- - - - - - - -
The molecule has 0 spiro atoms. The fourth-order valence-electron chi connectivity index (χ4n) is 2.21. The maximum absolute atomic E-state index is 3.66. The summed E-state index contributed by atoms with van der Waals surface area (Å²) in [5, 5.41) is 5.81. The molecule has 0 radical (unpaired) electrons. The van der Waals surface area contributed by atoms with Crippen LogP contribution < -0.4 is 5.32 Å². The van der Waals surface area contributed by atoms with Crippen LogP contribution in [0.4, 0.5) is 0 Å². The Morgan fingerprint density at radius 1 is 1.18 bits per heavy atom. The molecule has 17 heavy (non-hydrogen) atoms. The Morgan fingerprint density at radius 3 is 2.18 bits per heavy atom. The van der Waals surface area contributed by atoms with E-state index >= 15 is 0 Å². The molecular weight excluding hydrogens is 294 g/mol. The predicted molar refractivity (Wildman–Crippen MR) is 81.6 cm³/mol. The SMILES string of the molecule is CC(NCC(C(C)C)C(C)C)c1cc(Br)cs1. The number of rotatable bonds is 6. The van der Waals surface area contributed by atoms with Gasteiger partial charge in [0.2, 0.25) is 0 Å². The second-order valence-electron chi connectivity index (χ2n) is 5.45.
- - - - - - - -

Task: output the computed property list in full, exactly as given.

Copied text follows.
The molecule has 0 spiro atoms. The fourth-order valence-electron chi connectivity index (χ4n) is 2.21. The maximum absolute atomic E-state index is 3.66. The summed E-state index contributed by atoms with van der Waals surface area (Å²) in [5, 5.41) is 5.81. The molecule has 0 radical (unpaired) electrons. The van der Waals surface area contributed by atoms with Crippen LogP contribution < -0.4 is 5.32 Å². The van der Waals surface area contributed by atoms with Crippen LogP contribution in [0.4, 0.5) is 0 Å². The Morgan fingerprint density at radius 1 is 1.18 bits per heavy atom. The molecule has 17 heavy (non-hydrogen) atoms. The Morgan fingerprint density at radius 3 is 2.18 bits per heavy atom. The van der Waals surface area contributed by atoms with E-state index >= 15 is 0 Å². The molecular weight excluding hydrogens is 294 g/mol. The predicted molar refractivity (Wildman–Crippen MR) is 81.6 cm³/mol. The SMILES string of the molecule is CC(NCC(C(C)C)C(C)C)c1cc(Br)cs1. The number of rotatable bonds is 6. The van der Waals surface area contributed by atoms with Gasteiger partial charge in [0.2, 0.25) is 0 Å². The second-order valence-electron chi connectivity index (χ2n) is 5.45.